Swedish caretaker Prime Minister and Social Democrats leader Stefan Löfven has admitted his inability to form a government, citing insufficial backing, Swedish Radio reported.
Löfven finally gave up after two weeks of unsucessful government talks following the least successful Social Democrat election in over a century.
"There are currently no conditions for me for form a government," Löfven said, nevertheless signaling his willingness to form a coalition government transceneding the traditional bloc policy.
With right-wing Sweden Democrats (SD), the only "pariah" party with no formal cooperation, grabbing a sensational 62 mandates, neither of the two traditional major blocs has the power to form a government on its own. The left-wing "Red-green" bloc comprised of the Social Democrats, the Greens and the Left is left with 144 mandates, whereas the center-right Alliance, comprised of the Moderates, the Center Party, the Liberals and the Christian Democrats is trailing by a single mandate.
Previously, Moderate leader Ulf Kristersson tried to form a government straddling the both blocs and failed. Löfven's failure leaves Sweden with few viable options. Swedish Radio's political commentator Fredrik Furtenbach suggested Center leader Annie Lööf would become the next leader to get a hand at government talks. Despite her party garnering only 8.6 percent, Lööf herself welcomed the possibility of Sweden getting its first female prime minister (such as herself).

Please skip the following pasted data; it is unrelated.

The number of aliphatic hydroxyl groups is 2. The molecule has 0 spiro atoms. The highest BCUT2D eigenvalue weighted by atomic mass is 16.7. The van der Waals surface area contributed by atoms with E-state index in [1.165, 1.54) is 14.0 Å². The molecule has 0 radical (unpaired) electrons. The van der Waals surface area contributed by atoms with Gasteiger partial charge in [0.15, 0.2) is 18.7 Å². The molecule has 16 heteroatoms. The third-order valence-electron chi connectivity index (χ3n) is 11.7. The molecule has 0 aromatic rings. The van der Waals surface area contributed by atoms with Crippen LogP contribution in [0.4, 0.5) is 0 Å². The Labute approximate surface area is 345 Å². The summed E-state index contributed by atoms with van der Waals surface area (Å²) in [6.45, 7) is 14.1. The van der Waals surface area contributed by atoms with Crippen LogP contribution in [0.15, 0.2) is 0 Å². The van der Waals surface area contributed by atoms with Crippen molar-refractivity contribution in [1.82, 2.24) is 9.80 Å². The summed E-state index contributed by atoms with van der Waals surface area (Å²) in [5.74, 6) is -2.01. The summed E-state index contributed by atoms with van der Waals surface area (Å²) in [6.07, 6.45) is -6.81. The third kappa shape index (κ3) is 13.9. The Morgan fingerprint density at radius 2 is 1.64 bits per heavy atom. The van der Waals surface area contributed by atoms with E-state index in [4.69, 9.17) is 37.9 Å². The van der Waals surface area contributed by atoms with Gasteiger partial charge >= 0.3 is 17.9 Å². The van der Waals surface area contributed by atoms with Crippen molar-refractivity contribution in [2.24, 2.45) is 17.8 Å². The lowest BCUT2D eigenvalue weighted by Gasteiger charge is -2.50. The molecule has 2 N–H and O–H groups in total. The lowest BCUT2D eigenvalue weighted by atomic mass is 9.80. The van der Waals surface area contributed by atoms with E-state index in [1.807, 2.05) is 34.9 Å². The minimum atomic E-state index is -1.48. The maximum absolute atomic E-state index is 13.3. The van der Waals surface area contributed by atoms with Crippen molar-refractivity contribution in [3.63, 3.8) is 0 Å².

According to Furtenbach, the Center and the Liberals may try to persuade the Greens to collaborate with the Alliance, building a "blue-green" coalition, something that has been tried in Stockholm. Another option would be to persuade the Social Democrats to cooperate with the Alliance.
Since no party showed interest in collaborating with right-wing Sweden Democrats, in effect reinstating the so-called December agreement from 2014, when they put aside all differences to prevent the SD from coming to power, an extra election cannot be fully excluded.
The SD leader said earlier this month that his party isn't afraid of this scenario, as he expects his party to grow further.
The deadline to forming a government is November 15, by which next year's budget must be completed.
For the most part of the 20th century, Sweden has been governed by the Social Democrats, first ruling own their own and later resorting to left-wing coalitions. The Moderates has been are the only party to effectively challenge them, forming center-right coalition governments on several occasions, last time in 2010.